https://uk.farnell.com/recom-power/roe- ... dp/2774088.

Mark

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Re: Burning Plastic Smell - Master power supply?

Post by PitfallJones » Sat Jun 01, 2019 9:56 pm

So I opened up my Master up again today and here's a photo:
power.jpg
From sprows site it smells like this: (and it still actually works!)
http://www.sprow.co.uk/bbc/howto.htm#powersupply

Leaking or smoking filter capacitor
During normal operation an acrid burning smell comes from the power supply vents. If left unattended smoke will also be ejected though the power supply will continue to run and the fuse remains intact, as C2 is a UL approved part it doesn't catch fire.

The problem is that the 100nF filter capacitor C2 has perished, usually because of small cracks in the plastic between the layers of foil which when exposed to mains potential break down - melting the plastic. It's counterpart, C1, is also prone to failing but is a 10nF value.

But the supply itself says do not open (on fear of death!)

So I'm thinking I should just get a replacement...

I can buy a MOLEX power supply that has 12v and 5v so I'd just need a way to force that to provide -5v as well - any ideas?
https://www.ebay.com/itm/External-MOLEX ... xy4YdTWwr0

PJ

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Re: Burning Plastic Smell - Master power supply?

Post by Elminster » Sat Jun 01, 2019 10:28 pm

First thing anyone does is swap out the caps, or gets someone to do it, for any retro machine really. Plenty of guides on how to do it. Depends if you feel confident soldering. Everyone has had the magic smoke at some point. Mark at retroclinic will sell a kit contains caps, and think he supplies instructions as well. Done 6 myself I think.

Swapping psu you can also do https://www.waitingforfriday.com/?p=794

People also use replace psu supply service, but most are uk based, so not sure on postage.
Last edited by Elminster on Sat Jun 01, 2019 10:29 pm, edited 1 time in total.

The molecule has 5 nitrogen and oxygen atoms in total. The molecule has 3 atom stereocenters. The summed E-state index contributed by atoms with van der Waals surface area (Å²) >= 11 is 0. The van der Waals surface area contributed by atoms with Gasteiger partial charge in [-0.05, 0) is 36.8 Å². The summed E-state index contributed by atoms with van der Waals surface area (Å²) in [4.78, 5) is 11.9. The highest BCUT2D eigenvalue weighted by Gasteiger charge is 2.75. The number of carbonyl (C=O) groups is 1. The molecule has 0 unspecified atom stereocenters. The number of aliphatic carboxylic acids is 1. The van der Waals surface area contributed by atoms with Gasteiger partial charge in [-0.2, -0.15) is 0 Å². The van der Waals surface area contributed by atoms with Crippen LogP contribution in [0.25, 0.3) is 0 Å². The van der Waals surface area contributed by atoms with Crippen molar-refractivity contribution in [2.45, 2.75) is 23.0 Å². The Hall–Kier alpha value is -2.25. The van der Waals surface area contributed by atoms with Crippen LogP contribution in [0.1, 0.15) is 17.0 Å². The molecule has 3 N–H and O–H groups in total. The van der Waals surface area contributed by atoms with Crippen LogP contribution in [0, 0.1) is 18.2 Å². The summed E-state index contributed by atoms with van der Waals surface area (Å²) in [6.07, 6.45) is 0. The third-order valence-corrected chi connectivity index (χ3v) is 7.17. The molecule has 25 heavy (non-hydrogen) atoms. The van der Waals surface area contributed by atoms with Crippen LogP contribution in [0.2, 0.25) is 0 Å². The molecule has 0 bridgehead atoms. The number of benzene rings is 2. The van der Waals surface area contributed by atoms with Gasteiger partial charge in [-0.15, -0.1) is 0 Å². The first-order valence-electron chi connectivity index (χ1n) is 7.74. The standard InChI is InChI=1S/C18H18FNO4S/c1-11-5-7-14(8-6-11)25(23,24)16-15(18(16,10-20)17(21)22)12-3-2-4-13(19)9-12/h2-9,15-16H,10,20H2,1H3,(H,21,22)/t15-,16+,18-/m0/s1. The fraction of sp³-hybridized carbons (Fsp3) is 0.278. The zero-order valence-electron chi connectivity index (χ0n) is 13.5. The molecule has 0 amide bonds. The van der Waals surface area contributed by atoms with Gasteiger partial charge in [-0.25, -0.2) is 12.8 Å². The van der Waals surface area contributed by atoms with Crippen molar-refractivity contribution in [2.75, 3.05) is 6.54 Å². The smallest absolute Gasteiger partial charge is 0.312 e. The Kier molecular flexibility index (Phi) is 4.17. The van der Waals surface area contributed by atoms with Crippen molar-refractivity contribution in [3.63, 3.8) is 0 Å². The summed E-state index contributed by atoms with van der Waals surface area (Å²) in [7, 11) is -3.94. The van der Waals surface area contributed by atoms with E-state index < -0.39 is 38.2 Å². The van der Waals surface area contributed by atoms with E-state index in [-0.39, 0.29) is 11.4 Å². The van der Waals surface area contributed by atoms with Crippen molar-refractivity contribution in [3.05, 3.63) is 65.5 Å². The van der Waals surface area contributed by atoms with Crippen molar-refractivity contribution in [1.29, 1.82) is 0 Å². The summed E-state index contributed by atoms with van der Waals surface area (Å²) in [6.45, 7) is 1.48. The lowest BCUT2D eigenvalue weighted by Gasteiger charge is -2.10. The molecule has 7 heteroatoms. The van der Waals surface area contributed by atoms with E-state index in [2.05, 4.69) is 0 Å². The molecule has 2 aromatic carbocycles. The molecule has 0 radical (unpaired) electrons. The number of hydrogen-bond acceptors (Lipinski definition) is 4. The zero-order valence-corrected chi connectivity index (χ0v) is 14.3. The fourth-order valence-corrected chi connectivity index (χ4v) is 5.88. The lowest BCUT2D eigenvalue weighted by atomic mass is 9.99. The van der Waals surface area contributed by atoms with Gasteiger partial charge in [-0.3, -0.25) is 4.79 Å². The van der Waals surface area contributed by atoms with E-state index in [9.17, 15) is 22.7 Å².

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Re: Burning Plastic Smell - Master power supply?

Post by 1024MAK » Sun Jun 02, 2019 6:49 am

Yeah, every manufacturer puts warnings on consumer items. Danger of this, warning of that. No user serviceable parts inside. Warrantee invalidated if opened, caution: live gremlins inside, etc. etc...

For the lay person, these warnings are to keep them from doing something stupid, like opening the covers and putting their fingers in it when connected up and live [and so that you send your suspect item back to their service centre].

If the PSU has not been powered up for weeks or months, all the capacitors will have discharged by now anyway.

But if you are sensible, are reading this, and know how to solder, we can talk you through the safe way to do the work. As with a lot of things in life, the solution to safety is to control the risk.

With regards to soldering, it’s a skill that can be learned. Use good quality tools, good quality 60/40 lead solder (don’t get it from China) and then practice on either a scrap PCB or on a practice PCB. Once you have got the hang of it and have built up confidence, life will be a dream. Okay, maybe it won’t make your life a dream, but you will have a new skill :mrgreen:

The two capacitors that need renewing and the third capacitor that is recommended to be renewed are only slightly difficult because in most PSUs the leads were bent flat with the PCB before being soldered. But the PCB pads are large and it’s not that difficult to do.

Alternatively, as outlined above, RetroClinic does a servicing/swap arrangement. You pay him money. He sends a serviced PSU to you. You send your old PSU to him. He then services it ready for the next customer :D

You can replace the existing PSU with a more modern PSU. But that will involve some electrical work as well. As it’s not a quick swap out/in.

Mark
Last edited by 1024MAK on Sun Jun 02, 2019 6:54 am, edited 1 time in total.